Moral victory? It's a painful loss for Mavs

SAN ANTONIO -- Hey, this was a heck of a lot better than the Mavericks’ last trip to the AT&T Center.

It just wasn’t good enough for a Dallas team desperate for wins.

At least the Mavs put up a fight in this meeting against the San Antonio Spurs, something that hadn’t happened the previous three times the Interstate 35 rivals ran into each other this season. Their Dec. 23 visit to San Antonio was especially embarrassing, with the Spurs spanking the Mavs by 38 points in Dirk Nowitzki’s season debut.

This one went down to the wire. The Mavs made a furious comeback, fighting back from an eight-point deficit with 2:37 to go, but it fell just short when Vince Carter didn’t get the shooter’s roll on the final possession.

Frankly, the 92-91 loss Thursday night didn’t feel any better than a blowout. This might even have been more painful for the Mavs.

“That’s kind of been the motto of our year,” Nowitzki said after his 21-point, 11-rebound performance. “We are right there but just cannot get over the hump.”

Progress alone won’t get the Mavs in the playoffs. The dramatic improvement Dallas has made recently will feel empty if its vacation begins April 18.

That’s why there was such a somber mood in the Mavs’ locker room. They’re well aware of their spot in the West standings -- 10th, three games out of eighth -- and what they have to do to climb into the playoff picture. They can’t afford to let any opportunities slip away.

No team in NBA history has ever qualified for the playoffs because of moral victories. And a franchise that has qualified for a dozen consecutive postseasons doesn’t salvage any joy from a competitive loss to the West’s best team.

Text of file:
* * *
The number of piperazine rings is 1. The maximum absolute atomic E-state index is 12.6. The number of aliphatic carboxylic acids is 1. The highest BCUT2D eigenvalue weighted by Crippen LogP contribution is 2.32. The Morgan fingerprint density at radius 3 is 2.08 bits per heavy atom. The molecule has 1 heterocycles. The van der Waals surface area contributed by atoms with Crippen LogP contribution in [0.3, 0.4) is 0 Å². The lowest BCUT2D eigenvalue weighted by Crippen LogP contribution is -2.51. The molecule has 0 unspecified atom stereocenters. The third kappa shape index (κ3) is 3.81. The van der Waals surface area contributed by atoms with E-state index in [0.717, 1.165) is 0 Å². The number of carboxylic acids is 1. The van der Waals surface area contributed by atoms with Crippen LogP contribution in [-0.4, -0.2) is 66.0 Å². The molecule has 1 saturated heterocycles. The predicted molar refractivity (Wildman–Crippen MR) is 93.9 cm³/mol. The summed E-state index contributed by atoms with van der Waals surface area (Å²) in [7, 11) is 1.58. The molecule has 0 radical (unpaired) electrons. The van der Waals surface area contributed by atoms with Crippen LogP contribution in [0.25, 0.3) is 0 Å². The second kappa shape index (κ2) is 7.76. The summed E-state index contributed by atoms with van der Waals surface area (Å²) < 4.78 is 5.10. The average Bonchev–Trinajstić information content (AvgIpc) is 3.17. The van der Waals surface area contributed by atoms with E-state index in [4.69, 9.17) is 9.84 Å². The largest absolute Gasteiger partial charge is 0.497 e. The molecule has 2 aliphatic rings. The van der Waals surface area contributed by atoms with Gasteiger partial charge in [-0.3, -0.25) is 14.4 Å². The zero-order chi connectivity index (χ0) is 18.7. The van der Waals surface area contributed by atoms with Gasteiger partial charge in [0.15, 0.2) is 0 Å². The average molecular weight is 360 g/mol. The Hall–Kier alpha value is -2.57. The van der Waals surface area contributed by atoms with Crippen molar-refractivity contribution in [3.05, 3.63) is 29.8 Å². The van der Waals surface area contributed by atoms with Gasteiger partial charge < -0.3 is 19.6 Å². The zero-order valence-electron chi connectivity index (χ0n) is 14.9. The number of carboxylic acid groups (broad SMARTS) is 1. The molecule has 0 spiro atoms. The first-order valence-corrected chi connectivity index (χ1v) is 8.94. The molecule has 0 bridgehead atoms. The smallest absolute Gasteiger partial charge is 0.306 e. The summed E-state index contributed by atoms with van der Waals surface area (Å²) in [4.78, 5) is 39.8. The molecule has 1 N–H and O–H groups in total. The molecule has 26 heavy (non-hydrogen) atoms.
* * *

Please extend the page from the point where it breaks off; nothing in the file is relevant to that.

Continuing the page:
“We don’t accept this loss as a moral victory,” coach Rick Carlisle said. “That’s just not what we’re about and that’s not where we’re at.”

There are legitimate reasons to be encouraged by the Mavs. This loss snapped a season-best-matching four-game winning streak, including three straight road wins.

But there’s also the reality that the Mavs have to be remarkable for the rest of the regular season to get the honor of matching up with the Spurs or Oklahoma City Thunder -- two teams the Mavs have failed to beat this season -- in the first round of the playoffs.

Although San Antonio was missing All-Star point guard Tony Parker, the Mavs at least left the AT&T Center this time confident that they can compete with the Spurs. That, however, is a frustrating feeling after a loss.

Carter, the 36-year-old sixth man who was spectacular on the rest of the road trip, took the loss especially hard. He was one of the last ones to leave the locker room, sitting at his stall and staring straight ahead for several minutes before getting in the shower.

Carlisle had the confidence to call a play for Carter when the Mavs had the ball out of bounds with 5.6 seconds remaining. Carter felt like he failed to reward that confidence.

The Spurs switched on the Carter-Brandan Wright pick-and-roll, putting power forward Tiago Splitter on Carter at the top of the arc. Carter created some separation and launched a 26-footer he thought was going to splash through the net to seal what would have been a huge win for the Mavs.

“Damn right, looked good and felt good,” Carter said about the 3-pointer that hit the front rim. “If I’m put in that position, I feel like I’ve got to make the shot. It never sits well with me, regardless if it was a good shot or not. We’re playing for so much, so I needed it to go in, plain and simple.”

The result wasn’t a moral victory. It was just the Mavs’ 34th loss of the season, putting them perilously close to being in the painful position of watching the playoffs from the couch.